Tuesday, March 16, 2010
Pat Jessamy's Priorities
Every legislative session Baltimore State’s Attorney Patricia Jessamy descends upon Annapolis amid a flurry of press releases that proclaim her ardent desire for better gun and gang laws to further the fight against violent crime.
But anyone who wants to know her real agenda need look no further than last Thursday’s state Senate hearing on a bill to increase penalties for convicted felons who carry guns.
Jessamy has complained about the current law for years. Now she had a chance to throw her weight behind a proposed law that has garnered support not only from police and prosecutors but from some leading defense attorneys as well.
Jessamy arrived with her usual entourage. WBAL-TV put her on the news that night and posted a story about her on its website. But it neglected to report that she never testified.
Steve Levin, a defense attorney and former federal prosecutor, wrote an eyewitness account of what happened at the Senate hearing.
After Baltimore mayor Stephanie Rawlings-Blake testified for the bill, Jessamy’s spokesperson and alter ego, Margaret Burns, was heard complaining that Rawlings-Blake hadn’t sufficiently praised Jessamy for her efforts against gun crime.
So when the committee took a break, Jessamy and her entourage left. This despite another WBAL report last month that Jessamy planned to "be in Annapolis all session long...advocating for stronger penalties for felons in possession of handguns."
Every other witness waited and testified, but not Jessamy. She packed up and went home.
Vintage Jessamy. When it comes right down to it, her real priorities are credit and control.
Jessamy's duty to the citizens who elected her was to testify on that bill. If she felt insulted by the mayor she could have privately complained later. Instead, she bailed on her constituents.
What’s especially ironic is that Jessamy deserves so little of the credit she tries to grab. For example, she had the chance to be an innovative leader against violent crime with the War Room years ago but buried the program instead. When the city gave her a team of prosecutors to focus on dangerous offenders who violate probation she had no idea what to do until federal prosecutors created the blueprint.
It's mainly through the leadership of U.S. Attorney Rod Rosenstein that Baltimore has effectively focused on violent offenders in recent years. The State Department of Public Safety added its own program, the Violence Prevention Initiative, and the Mayor’s office created Gunstat.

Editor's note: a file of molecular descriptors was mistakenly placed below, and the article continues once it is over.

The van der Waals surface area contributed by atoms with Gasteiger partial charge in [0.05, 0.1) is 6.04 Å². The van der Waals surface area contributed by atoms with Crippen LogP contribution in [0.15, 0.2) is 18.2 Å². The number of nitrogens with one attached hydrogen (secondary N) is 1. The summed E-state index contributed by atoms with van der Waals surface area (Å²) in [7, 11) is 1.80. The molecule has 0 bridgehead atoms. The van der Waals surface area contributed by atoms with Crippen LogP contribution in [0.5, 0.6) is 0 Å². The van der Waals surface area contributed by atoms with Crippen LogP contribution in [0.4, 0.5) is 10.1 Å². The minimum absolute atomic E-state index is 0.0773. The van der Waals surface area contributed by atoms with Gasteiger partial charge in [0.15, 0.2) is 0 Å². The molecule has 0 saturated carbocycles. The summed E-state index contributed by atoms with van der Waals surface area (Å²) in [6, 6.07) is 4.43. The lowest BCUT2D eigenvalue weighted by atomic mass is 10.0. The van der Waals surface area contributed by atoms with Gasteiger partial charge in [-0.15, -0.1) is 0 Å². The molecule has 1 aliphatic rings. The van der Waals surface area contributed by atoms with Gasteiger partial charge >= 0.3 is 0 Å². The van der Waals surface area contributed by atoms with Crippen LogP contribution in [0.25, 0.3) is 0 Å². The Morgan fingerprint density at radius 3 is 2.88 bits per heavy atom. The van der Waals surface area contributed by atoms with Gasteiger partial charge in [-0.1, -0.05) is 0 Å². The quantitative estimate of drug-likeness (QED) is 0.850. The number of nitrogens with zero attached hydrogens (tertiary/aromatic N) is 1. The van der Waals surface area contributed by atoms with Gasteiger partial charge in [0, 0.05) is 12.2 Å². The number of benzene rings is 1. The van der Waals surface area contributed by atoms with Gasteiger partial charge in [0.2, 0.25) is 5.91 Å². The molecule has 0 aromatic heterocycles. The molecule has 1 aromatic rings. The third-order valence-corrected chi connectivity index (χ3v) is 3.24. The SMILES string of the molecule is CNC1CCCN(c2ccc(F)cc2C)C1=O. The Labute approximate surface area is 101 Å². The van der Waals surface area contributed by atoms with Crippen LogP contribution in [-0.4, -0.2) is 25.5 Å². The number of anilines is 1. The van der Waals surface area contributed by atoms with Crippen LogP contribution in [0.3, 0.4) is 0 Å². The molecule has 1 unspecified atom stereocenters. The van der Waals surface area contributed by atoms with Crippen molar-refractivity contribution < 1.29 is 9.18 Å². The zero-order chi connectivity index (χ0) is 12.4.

In other words, all of the creative vision and leadership have come from outside Jessamy's office. Jessamy initiated nothing, other than press releases. She just follows along, demanding credit as she goes.
And the others give it to her, too, especially Rosenstein and Sheryl Goldstein, who heads the Mayor's office on criminal justice. They try as hard as they can to forge a harmonious relationship. It’s never enough.
What's particularly disheartening is Jessamy's return to the "disrespect" card that she played so often and so well after Mayor Martin O'Malley, a white male, openly insulted her work ethic and judgment nearly a decade ago. She retaliated by attacking and undermining O'Malley's police department and came out the "winner" by staying in office. The losers, of course, were the citizens of Baltimore.
But now Jessamy plays the card against an African-American female like herself, someone who just took office as mayor in challenging times and who testified in support of the same bill Jessamy supports.
It isn't about disrespect after all. Or what's in the interest of public safety. It's about Pat Jessamy's desire to be top dog.
I see stormy clouds ahead. Watch for ecalating leaks and negative stories about the police department as a means of controlling the mayor. Jessamy and her hatchet woman, Burns, may be gearing up for another public feud based on nothing more than Jessamy's insatiable ego.
Related prior articles:
Baltimore's Failed War Room
Baltimore's Violent Crime: The Good News
The Cost of Failed Teamwork
The Pot Calling out the Kettle